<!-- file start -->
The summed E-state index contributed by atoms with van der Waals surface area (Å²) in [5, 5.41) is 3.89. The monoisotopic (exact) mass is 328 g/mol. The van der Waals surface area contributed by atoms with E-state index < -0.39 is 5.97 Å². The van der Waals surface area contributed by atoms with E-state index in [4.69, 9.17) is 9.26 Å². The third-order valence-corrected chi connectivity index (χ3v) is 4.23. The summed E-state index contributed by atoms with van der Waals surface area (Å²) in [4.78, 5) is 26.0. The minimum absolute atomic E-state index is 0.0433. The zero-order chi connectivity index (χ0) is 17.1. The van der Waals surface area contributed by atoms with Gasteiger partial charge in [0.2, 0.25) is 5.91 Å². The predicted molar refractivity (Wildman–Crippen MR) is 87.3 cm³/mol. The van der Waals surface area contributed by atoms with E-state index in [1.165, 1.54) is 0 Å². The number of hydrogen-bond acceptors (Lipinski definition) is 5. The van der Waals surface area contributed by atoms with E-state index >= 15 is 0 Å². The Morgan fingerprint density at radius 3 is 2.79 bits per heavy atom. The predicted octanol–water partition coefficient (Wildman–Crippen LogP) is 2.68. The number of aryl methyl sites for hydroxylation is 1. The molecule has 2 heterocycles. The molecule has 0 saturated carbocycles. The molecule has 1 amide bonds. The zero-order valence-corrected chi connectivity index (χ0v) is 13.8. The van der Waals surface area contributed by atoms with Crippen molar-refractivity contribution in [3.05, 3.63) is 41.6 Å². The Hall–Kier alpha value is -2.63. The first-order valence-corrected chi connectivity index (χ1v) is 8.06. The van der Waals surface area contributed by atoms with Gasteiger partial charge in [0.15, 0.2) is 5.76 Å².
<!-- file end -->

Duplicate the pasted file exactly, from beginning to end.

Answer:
The summed E-state index contributed by atoms with van der Waals surface area (Å²) in [5, 5.41) is 3.89. The monoisotopic (exact) mass is 328 g/mol. The van der Waals surface area contributed by atoms with E-state index < -0.39 is 5.97 Å². The van der Waals surface area contributed by atoms with E-state index in [4.69, 9.17) is 9.26 Å². The third-order valence-corrected chi connectivity index (χ3v) is 4.23. The summed E-state index contributed by atoms with van der Waals surface area (Å²) in [4.78, 5) is 26.0. The minimum absolute atomic E-state index is 0.0433. The zero-order chi connectivity index (χ0) is 17.1. The van der Waals surface area contributed by atoms with Gasteiger partial charge in [0.2, 0.25) is 5.91 Å². The predicted molar refractivity (Wildman–Crippen MR) is 87.3 cm³/mol. The van der Waals surface area contributed by atoms with E-state index in [1.165, 1.54) is 0 Å². The number of hydrogen-bond acceptors (Lipinski definition) is 5. The van der Waals surface area contributed by atoms with E-state index >= 15 is 0 Å². The Morgan fingerprint density at radius 3 is 2.79 bits per heavy atom. The predicted octanol–water partition coefficient (Wildman–Crippen LogP) is 2.68. The number of aryl methyl sites for hydroxylation is 1. The molecule has 2 heterocycles. The molecule has 0 saturated carbocycles. The molecule has 1 amide bonds. The zero-order valence-corrected chi connectivity index (χ0v) is 13.8. The van der Waals surface area contributed by atoms with Crippen molar-refractivity contribution in [3.05, 3.63) is 41.6 Å². The Hall–Kier alpha value is -2.63. The first-order valence-corrected chi connectivity index (χ1v) is 8.06. The van der Waals surface area contributed by atoms with Gasteiger partial charge in [0.15, 0.2) is 5.76 Å².